The “debate,” which has been limited for now to isolated statements from politicians, legislators, journalists and several non-governmental organizations, started on Aug. 3, when President Felipe Calderon said at a security forum that he opposed legalization but was willing to debate the issue.

    Mexican media have reported on the positions of numerous public opinion movers and shakers since then.

    The Citizens Council for Public Safety and Criminal Justice joined the Movimiento Blanco on Monday in issuing a statement that labeled drug legalization “a smokescreen.”

    The proposal to legalize drugs to end the violence in Mexico “is mistaken because it is based on a deep failure to understand the problem that Mexico is dealing with and ignores the central cause, which is none other than the loss of the monopoly on power by the state,” the NGOs, considered among the most renowned in the public safety area, said.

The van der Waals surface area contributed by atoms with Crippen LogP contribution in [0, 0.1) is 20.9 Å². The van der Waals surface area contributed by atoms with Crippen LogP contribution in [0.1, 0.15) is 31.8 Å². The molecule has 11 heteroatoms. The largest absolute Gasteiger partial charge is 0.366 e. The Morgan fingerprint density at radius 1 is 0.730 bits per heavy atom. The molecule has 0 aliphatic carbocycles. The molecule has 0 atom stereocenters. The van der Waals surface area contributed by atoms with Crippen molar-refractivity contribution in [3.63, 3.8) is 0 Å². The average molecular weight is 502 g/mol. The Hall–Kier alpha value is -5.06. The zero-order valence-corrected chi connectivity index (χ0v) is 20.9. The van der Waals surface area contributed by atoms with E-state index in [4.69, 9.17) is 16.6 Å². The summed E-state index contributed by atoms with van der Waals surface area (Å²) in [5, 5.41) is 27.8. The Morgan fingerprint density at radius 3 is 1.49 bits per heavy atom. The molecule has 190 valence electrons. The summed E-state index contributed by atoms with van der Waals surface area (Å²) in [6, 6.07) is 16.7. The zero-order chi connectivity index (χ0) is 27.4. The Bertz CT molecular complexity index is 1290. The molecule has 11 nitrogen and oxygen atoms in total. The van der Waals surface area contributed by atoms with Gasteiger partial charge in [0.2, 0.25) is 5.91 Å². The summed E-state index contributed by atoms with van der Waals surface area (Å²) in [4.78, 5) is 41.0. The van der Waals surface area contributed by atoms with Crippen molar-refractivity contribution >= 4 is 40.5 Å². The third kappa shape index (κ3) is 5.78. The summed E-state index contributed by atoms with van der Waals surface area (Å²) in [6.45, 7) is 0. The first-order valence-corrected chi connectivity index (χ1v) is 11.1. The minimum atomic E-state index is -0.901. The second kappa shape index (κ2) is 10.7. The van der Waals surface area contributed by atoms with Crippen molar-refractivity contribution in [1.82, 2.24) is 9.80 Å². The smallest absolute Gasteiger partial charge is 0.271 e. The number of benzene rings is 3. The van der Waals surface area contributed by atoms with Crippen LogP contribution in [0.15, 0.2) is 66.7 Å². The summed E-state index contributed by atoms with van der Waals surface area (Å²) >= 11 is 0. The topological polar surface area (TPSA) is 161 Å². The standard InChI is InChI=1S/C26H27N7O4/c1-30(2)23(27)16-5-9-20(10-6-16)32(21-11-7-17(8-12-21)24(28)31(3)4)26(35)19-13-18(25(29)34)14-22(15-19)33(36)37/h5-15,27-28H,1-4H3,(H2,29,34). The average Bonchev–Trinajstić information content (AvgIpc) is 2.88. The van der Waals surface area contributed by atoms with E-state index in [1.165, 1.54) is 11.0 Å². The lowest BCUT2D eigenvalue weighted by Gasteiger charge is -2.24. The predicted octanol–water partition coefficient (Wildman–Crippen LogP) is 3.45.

Completely deregulating the drug market would cause prices to plunge, leading millions and millions of young people to consume drugs, Calderon told Colombia’s Caracol Radio on Saturday.

    Countries that legalize narcotics would have to pay the price of perhaps losing several generations to drugs, the president said.

    I believe that addictions are the slavery of the 21st century and Mexico cannot be allowed to fall into that, Calderon said.

    If there is no general, universal policy of legalization in the world, especially in the world’s largest consumer of drugs, which is our neighbor, the United States, then you do not even have the economic advantages because the price is determined in the U.S. market, which is the dominant economy, Calderon said.